Jimmy and the PineapplePosted on: March 6, 2019, by : David
“While it seems that the most significant things about me and you are the ways we are different, in fact the most significant things are the ways we are the same – our common humanity.”
Those are the words of social researcher and commentator Hugh Mackay, spoken at a seminar I attended on Thursday entitled Towards a More Compassionate and Less Anxious Australia. It was a very worthwhile presentation and will provide much food for thought, writing and preaching! But the story I’m going to share here was told by Andrew Menzies, Principal of Stirling Theological College, in his introduction to Hugh Mackay. I repeat it because it offers a great illustration of Hugh Mackay’s quote.
Andrew told us about his local cricket club, and an episode involving his 12 year old son, James, after training one evening. At the start of the day, Andrew had given James a $50 note to purchase his new cricket shirt at training after school. James had guarded the money carefully all through the day and turned up to practice with it safely in his bag. Alas, sometime between padding up for practice and cooling down after training the $50 note had blown away in the wind! James was devastated, both because he couldn’t get his shirt and because he had let his father down. As you might imagine, a local community cricket club is made up of a range of characters, young and old, quiet and loud, rough and ready. Many of those characters would probably not engage with each other were it not for their common interest in cricket. Nugget, who ran the bar at the club, was not someone that James would normally have much to do with. But as training had wound down and the ‘blokes’ were gathering at the bar, Nugget called them to order. “Listen up!” he said. “Jimmy here (the word ‘James’ would not be in Nugget’s vocabulary!) has lost his pineapple (colloquial for a $50 note) and I reckon you guys can help with that. How about we all chip in to help Jimmy out?” With that, one of the other players, a tradie, stepped forward with a $50 note and said “Here, let me cover that.” “No,” said Nugget, “this is a club, we’re all in it together, and this is something we can all share. I’ll take gold coins only.” Within a very short time James had his new cricket shirt and change to take home.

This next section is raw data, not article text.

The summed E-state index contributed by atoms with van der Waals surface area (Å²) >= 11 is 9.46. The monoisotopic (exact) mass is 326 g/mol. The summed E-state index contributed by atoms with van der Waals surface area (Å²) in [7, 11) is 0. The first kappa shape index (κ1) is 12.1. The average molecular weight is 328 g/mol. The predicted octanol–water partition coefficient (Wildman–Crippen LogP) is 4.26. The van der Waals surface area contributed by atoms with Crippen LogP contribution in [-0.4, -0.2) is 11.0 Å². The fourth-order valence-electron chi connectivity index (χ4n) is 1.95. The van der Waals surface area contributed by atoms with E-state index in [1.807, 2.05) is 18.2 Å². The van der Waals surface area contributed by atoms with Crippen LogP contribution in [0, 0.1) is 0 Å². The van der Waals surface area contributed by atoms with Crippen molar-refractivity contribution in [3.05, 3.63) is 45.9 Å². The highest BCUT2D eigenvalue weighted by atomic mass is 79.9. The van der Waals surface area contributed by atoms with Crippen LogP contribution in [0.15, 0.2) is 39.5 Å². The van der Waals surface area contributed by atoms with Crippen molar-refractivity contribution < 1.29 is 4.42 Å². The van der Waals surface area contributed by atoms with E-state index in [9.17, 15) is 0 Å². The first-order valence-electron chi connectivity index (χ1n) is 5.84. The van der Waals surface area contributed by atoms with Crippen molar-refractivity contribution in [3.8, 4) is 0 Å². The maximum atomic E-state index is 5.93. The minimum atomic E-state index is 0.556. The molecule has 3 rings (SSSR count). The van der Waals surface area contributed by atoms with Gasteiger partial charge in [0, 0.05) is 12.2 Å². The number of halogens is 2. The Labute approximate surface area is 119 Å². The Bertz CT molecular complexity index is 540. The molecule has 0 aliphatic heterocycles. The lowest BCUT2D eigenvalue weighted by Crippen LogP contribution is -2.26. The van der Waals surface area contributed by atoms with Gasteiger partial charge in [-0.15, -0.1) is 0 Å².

What a great story of community, of affirming what we have in common, the ways in which we are the same! Hearing that story we will resonate with it, get that feeling of warm satisfaction, because we sense that, when the chips are down, we, too, would go in to bat for the disadvantaged, for the underdog, for the helpless. And the good news is that we share that impulse with the great bulk of humanity! It is a function of our common humanity!
We may be tempted to believe the bad press about the world – that it is a lost cause, a place of unbridled violence and terror, a place of exploitation and abuse. And, yes, there is an unacceptable incidence of those things in our world. But beneath it all is a shared hope for peace, a longing for justice and a common practice of compassion that is a function of our shared humanity. This is good news!